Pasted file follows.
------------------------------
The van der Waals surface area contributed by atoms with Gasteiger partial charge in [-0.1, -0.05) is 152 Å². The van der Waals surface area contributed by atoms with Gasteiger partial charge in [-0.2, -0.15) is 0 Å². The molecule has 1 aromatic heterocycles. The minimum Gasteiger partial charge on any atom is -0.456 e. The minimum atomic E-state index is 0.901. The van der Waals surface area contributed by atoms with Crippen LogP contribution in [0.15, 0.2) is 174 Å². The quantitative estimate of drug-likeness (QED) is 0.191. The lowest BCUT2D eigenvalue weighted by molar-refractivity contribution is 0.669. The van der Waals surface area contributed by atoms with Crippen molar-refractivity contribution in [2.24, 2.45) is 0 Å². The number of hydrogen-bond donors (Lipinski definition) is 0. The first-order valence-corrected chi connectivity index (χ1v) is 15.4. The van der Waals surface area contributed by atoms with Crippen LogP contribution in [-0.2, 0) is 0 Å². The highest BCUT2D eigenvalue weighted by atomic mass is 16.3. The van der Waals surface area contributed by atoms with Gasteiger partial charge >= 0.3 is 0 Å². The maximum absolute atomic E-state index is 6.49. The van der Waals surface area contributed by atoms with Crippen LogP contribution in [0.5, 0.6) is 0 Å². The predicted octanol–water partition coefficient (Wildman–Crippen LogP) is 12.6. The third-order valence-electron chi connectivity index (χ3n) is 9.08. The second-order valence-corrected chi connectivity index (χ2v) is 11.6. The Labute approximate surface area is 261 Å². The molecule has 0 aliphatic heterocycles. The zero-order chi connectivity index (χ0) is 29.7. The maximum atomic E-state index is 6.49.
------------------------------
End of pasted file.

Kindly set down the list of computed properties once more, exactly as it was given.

The van der Waals surface area contributed by atoms with Gasteiger partial charge in [-0.1, -0.05) is 152 Å². The van der Waals surface area contributed by atoms with Gasteiger partial charge in [-0.2, -0.15) is 0 Å². The molecule has 1 aromatic heterocycles. The minimum Gasteiger partial charge on any atom is -0.456 e. The minimum atomic E-state index is 0.901. The van der Waals surface area contributed by atoms with Crippen LogP contribution in [0.15, 0.2) is 174 Å². The quantitative estimate of drug-likeness (QED) is 0.191. The lowest BCUT2D eigenvalue weighted by molar-refractivity contribution is 0.669. The van der Waals surface area contributed by atoms with Crippen molar-refractivity contribution in [2.24, 2.45) is 0 Å². The number of hydrogen-bond donors (Lipinski definition) is 0. The first-order valence-corrected chi connectivity index (χ1v) is 15.4. The van der Waals surface area contributed by atoms with Crippen LogP contribution in [-0.2, 0) is 0 Å². The highest BCUT2D eigenvalue weighted by atomic mass is 16.3. The van der Waals surface area contributed by atoms with Gasteiger partial charge >= 0.3 is 0 Å². The maximum absolute atomic E-state index is 6.49. The van der Waals surface area contributed by atoms with Crippen LogP contribution in [0.5, 0.6) is 0 Å². The predicted octanol–water partition coefficient (Wildman–Crippen LogP) is 12.6. The third-order valence-electron chi connectivity index (χ3n) is 9.08. The second-order valence-corrected chi connectivity index (χ2v) is 11.6. The Labute approximate surface area is 261 Å². The molecule has 0 aliphatic heterocycles. The zero-order chi connectivity index (χ0) is 29.7. The maximum atomic E-state index is 6.49.